Talks with World B. Free

by Joe Gabriele Managing Editor

The word you hear most when people describe World B. Free is “gunner.” And anyone who’s seen World play – in Cleveland or Philly or Oakland or San Diego – will tell you that World never met a 25-footer he didn’t like. Brent Musburger once said that he would shoot the ball before the National Anthem was over.

But when you learned your hoops on the streets of Brooklyn and your name is World B. Free, you’re not the guy coming off the bench to grab offensive rebounds.

On Wednesday night, the artist formerly known as Lloyd Free returns to Cleveland to be honored by the Cavaliers for his contributions to the club in what could best be described as the franchise’s “lean years.”

World B. Free is the only Cavalier in team history to lead the squad in scoring for four straight seasons, averaging 23 points per game over the span of his ultra-productive career. But even Free’s gaudy numbers don’t fully explain what he meant to a franchise that was 15-67 the season before he arrived and made an improbable run to the playoffs two years later.

The Cavaliers will welcome back World on Wednesday night in what should be a special moment at The Q. caught up with World B. Free before he departed for his former home to ask him a few questions about what he’s been up to since he left and his thoughts on returning. First of all, what are you doing with yourself nowadays?
World B. Free: Basically, I’m doing public relations work with the 76ers. My title is Ambassador of Sixers Basketball and what that entails is going into the communities and going out to schools. Things like that.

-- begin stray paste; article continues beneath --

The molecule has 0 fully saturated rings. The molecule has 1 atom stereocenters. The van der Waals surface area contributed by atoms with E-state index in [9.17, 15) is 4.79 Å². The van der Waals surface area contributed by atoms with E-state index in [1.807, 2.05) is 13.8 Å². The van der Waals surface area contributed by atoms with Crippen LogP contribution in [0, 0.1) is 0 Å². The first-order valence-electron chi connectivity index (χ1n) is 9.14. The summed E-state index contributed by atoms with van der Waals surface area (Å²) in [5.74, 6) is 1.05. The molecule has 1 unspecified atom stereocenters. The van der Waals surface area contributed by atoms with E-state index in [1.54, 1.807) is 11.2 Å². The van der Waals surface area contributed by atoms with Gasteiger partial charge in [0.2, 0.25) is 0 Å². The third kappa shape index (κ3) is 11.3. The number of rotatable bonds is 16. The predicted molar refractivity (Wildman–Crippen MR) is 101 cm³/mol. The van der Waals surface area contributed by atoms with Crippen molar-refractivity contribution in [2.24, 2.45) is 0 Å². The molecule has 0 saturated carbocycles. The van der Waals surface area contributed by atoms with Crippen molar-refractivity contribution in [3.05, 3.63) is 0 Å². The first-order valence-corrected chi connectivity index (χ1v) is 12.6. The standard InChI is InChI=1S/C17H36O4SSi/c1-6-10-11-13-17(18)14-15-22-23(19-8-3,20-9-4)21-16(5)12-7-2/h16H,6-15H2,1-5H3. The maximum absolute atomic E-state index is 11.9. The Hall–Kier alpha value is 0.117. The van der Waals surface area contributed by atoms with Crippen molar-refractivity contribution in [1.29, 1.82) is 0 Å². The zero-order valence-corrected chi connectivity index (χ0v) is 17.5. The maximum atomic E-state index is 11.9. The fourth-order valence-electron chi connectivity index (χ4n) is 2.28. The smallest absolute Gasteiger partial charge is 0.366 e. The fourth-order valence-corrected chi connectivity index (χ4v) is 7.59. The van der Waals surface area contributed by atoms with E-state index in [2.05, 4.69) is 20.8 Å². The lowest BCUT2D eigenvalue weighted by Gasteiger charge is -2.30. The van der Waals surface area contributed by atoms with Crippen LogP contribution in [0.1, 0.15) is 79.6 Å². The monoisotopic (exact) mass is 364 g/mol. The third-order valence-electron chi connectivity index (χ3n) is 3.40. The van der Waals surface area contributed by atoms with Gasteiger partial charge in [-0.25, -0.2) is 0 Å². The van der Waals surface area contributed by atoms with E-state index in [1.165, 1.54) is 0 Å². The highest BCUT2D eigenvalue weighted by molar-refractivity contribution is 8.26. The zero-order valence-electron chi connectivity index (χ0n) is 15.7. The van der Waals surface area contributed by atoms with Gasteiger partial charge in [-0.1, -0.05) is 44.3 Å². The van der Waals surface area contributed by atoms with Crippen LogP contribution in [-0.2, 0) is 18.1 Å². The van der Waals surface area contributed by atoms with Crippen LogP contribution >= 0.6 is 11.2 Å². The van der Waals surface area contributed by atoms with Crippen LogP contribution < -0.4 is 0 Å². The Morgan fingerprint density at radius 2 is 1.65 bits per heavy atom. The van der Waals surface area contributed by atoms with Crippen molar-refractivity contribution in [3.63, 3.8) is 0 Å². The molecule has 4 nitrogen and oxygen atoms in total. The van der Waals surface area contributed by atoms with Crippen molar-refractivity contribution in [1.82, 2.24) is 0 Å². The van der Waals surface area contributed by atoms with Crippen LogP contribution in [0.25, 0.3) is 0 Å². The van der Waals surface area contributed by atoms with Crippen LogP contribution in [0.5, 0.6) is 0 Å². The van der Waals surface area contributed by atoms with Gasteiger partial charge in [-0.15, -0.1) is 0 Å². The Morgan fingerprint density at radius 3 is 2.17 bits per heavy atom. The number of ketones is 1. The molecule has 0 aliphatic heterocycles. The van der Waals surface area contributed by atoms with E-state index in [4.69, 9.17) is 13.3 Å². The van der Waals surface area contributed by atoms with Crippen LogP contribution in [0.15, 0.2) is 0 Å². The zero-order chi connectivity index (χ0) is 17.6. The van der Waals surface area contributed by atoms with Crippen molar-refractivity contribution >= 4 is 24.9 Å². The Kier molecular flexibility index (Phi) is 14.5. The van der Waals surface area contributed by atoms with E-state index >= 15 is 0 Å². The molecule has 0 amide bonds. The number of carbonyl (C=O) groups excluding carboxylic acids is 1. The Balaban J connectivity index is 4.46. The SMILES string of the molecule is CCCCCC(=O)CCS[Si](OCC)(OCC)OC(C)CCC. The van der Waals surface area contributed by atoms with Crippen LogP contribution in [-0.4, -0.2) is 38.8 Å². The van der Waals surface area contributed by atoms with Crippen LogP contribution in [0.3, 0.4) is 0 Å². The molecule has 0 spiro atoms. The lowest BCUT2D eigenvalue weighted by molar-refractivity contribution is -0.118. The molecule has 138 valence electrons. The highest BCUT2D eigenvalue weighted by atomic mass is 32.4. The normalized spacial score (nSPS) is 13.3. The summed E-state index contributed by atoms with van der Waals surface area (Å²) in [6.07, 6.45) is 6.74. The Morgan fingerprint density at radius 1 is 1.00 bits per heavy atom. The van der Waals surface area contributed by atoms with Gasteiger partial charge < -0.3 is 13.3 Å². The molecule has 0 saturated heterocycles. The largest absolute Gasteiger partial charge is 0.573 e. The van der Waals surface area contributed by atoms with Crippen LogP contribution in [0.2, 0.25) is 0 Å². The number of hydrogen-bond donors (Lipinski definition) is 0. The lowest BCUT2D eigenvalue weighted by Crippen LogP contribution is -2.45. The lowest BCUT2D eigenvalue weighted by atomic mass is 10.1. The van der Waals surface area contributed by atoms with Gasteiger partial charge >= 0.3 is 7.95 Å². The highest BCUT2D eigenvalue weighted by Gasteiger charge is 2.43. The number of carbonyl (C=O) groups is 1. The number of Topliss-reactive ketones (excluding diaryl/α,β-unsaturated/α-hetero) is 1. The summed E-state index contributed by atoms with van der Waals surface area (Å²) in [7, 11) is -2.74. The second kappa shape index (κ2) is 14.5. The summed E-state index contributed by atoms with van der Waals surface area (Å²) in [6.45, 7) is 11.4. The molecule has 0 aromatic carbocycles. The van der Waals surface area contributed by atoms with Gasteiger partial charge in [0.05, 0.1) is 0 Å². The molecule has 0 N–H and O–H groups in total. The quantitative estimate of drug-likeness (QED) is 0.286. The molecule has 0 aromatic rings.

I do about 120 appearances a year, just going out there. I love meeting the young people and they listen to me and I listen to them about things that are going on in this world. I learn a lot from them and they learn from me. I’m just having a lot of fun. I do a lot of basketball clinics during the summer.

I’m a very active man out here in the community. I’m going on my tenth year. Let's get it out of the way: Why have you stayed away all these years and what’s bringing you back to The Q on Wednesday night?
Free: Well the reason I stayed away for all these years – I’m going to go ahead and get it out – was the general manager that you guys had there – Wayne Embry. I didn’t get along with him and he didn’t get along with me. (But really it’s because he didn’t get along with me, because I’m a very easy guy to get along with.)

But when I was a free agent, getting ready to re-sign with the Cavs, he became the general manager and the Cavs drafted Ron Harper. And Embry basically told me he didn’t want me on the team anymore. I said I could help develop Ron Harper into a great ballplayer. But he wanted no part of it. Ever since then, I just said to myself that after the years of sweating and bleeding Cavs blood that this man is going to come in here and just tell me that I can’t be part of it.

I wanted to be part of the organization once I finished. The Cavs were my longest tenure with any team and I did some damage as a Cav and I really worked hard to bring that franchise back to respectability. I told everyone before I got there that before I leave Cleveland, there’s going to be some sell-outs back up in this bad boy. And there was. So what brought you back?
Free: It was hard for me, really, to come back because I felt that void and I just had a bad taste in my mouth.

But Campy Russell had given me a call. And I had played against Campy and I had a tremendous respect for him and I found out that the organization was changing and going in a really different direction. When I spoke with him I said, ‘Camp, you pulled a rabbit out of the hat this time, baby!”

I loved and I lost. And now I feel loved again. What was the state of the Cavaliers' franchise when you got to Cleveland?